Until a Kadima-augmented majority “secular” coalition government responded to the Supreme Court order to replace the unconstitutional Tal Law with legislation extending citizenship obligations to all Israelis, the most controversial issue promoted by Israeli Orthodoxy was legislating “Who is a Jew.”  

But an editorial in today’s Yom leYom, official newspaper of the Sephardic Shas party, took the Tal Law controversy concerning haredi military service to an unprecedented level of stridency. Yom le-Yom went as far as to challenge the legitimacy of the state, even threatening that the Orthodox would leave Israel if the haredim were forced to serve.

Previously “moderate” by Israeli Orthodox standards, over the years Shas, along with much of Israel’s “Zionist” Orthodox community, has come increasingly under the influence of the religiously intolerant and anti-Zionist “Lithuanians,” Rabbi Shach’s Degel Hatorah Party. With today’s outburst it appears that Shas has shorn any pretense of moderation and tolerance for a secular and democratic state of the Jews.

As reported in Ynet, spokesman for the party and editor of Yom LeYom Rabbi Moshe Shafir, apparently with the blessing of Sephardic Chief Rabbi Ovadia Yosef (nothing much happens in Shas without the rabbis approval) threatened Israel on several levels, from legitimacy to survival. If, Shas declared (according to the Ynet article), the government forced the haredim to serve in the army the Orthodox community would resort to acts of “defiance.” These would include “lawsuits in the UN and the international courts” (an implicit challenge to the legitimacy of the state and its government regarding legislating laws) and, recalling the public and Diaspora outcry caused some months ago, threatening to hold public protests featuring, “Holocaust-type photos of dozens of children wearing yellow badges.”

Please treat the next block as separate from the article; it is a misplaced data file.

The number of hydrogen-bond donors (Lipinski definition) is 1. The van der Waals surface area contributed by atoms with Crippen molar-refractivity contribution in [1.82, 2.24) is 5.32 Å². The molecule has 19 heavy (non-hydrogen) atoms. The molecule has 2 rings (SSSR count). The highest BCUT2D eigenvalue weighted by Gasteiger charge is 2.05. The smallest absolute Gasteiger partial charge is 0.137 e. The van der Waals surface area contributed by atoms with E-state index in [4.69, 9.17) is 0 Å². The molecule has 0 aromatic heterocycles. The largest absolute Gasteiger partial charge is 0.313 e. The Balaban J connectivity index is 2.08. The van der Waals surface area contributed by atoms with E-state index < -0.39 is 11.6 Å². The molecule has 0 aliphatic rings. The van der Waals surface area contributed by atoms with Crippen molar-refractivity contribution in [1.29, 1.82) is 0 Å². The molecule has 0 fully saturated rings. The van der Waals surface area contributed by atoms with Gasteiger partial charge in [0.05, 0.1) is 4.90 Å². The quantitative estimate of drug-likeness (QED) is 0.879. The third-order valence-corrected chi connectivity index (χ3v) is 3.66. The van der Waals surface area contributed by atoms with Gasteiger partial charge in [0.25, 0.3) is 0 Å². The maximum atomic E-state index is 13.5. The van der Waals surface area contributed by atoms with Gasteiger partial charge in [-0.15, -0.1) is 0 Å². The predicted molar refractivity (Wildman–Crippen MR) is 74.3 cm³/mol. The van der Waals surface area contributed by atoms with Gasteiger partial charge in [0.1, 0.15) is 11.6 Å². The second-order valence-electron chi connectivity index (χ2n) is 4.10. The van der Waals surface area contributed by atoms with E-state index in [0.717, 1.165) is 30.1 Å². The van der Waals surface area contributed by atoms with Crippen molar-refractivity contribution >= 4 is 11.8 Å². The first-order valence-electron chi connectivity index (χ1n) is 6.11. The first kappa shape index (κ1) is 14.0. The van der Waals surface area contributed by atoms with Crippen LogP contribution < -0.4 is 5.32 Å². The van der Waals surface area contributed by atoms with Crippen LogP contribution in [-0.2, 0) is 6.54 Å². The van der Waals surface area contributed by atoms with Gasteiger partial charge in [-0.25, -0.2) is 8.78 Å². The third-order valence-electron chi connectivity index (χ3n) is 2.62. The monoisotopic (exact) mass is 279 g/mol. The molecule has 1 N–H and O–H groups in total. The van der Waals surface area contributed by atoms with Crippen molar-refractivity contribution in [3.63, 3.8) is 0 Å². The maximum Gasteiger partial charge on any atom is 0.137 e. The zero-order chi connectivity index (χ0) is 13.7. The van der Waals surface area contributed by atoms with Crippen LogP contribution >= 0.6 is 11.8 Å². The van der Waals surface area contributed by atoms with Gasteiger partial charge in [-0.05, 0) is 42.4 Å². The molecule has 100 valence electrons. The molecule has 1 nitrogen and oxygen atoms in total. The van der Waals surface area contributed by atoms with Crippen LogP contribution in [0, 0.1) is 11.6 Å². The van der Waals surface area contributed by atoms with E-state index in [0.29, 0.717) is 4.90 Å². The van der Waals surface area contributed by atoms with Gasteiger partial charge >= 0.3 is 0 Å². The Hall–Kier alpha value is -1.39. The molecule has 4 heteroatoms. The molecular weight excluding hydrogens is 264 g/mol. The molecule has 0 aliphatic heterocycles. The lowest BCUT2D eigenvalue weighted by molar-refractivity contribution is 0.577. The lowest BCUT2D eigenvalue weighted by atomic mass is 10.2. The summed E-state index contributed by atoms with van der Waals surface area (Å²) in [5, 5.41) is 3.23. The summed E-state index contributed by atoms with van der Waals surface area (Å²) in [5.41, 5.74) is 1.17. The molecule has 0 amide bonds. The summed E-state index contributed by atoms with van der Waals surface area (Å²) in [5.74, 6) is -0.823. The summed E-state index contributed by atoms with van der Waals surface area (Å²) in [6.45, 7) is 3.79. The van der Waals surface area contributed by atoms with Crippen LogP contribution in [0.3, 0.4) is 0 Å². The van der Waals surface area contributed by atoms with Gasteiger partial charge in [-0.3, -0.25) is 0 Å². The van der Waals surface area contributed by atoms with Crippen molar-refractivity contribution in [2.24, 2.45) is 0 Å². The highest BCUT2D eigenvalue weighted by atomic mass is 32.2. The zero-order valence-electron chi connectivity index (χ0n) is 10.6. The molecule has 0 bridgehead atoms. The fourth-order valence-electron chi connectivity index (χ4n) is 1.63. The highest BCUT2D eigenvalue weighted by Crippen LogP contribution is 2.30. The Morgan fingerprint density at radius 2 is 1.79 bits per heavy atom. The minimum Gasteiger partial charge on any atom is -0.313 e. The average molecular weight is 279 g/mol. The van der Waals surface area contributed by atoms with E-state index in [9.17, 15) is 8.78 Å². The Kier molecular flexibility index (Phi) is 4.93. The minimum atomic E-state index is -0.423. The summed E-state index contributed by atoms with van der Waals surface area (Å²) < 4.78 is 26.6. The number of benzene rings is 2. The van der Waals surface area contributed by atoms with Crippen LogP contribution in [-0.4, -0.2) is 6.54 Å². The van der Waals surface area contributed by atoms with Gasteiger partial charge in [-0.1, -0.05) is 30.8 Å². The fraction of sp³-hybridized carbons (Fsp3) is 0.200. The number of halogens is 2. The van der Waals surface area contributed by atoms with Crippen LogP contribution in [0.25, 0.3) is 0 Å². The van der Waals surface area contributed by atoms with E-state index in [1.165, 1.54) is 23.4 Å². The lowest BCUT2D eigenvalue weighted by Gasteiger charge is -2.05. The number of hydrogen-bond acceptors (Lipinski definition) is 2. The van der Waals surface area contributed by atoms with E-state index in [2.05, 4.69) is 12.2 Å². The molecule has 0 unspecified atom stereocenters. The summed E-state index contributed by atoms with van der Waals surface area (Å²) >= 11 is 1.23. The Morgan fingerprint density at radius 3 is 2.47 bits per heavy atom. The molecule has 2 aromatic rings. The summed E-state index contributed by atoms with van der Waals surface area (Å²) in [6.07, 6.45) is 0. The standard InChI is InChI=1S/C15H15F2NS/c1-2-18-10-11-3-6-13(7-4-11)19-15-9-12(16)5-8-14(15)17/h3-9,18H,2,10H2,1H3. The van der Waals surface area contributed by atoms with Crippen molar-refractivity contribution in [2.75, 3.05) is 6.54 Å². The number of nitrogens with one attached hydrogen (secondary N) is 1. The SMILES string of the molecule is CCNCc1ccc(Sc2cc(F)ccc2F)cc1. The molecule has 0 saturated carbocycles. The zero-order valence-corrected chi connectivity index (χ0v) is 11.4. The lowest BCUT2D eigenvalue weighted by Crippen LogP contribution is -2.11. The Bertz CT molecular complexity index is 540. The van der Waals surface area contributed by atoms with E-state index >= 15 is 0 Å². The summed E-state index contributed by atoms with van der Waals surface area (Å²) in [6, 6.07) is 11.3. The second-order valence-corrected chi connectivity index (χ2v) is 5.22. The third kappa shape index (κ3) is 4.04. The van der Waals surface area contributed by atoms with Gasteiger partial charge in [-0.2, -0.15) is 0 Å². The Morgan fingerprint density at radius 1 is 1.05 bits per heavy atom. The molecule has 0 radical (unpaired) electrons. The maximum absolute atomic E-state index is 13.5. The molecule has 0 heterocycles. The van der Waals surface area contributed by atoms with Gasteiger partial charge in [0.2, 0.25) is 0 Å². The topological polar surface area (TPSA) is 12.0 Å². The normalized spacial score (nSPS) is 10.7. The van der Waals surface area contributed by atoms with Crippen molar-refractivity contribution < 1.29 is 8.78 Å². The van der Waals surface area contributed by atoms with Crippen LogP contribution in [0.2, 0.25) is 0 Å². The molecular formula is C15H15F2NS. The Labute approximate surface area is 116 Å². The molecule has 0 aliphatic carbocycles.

And if social protest did not produce the “democratic” outcome Shas could live with then the Orthodox community would take the next step, bring the country to its knees by conducting a “tax revolt” backed by public strikes intended to “make spaghetti of your [my emphasis] country.

And finally the ultimate threat as reported in Ynet: “He [Rabbi Shafir] also warned of a mass haredi exodus ‘which will gradually turn you [my emphasis, again] into a minority in the face of an Arab majority.’” Just where that “exodus” would end (Poland, Spain, Brooklyn?) was left to the reader’s imagination.

Several years ago an article appeared in which a haredi in Jerusalem scorned a reporter watching Independence Day celebrations: Enjoy them, the man was reported to have said, because there wont be many more (an impression from memory, not a quote). Offensive coming from a disgruntled individual; how much more so to realize that a once apparently moderate Orthodox voice in Israeli politics was no more attached and loyal to the state than that anti-Zionist haredi?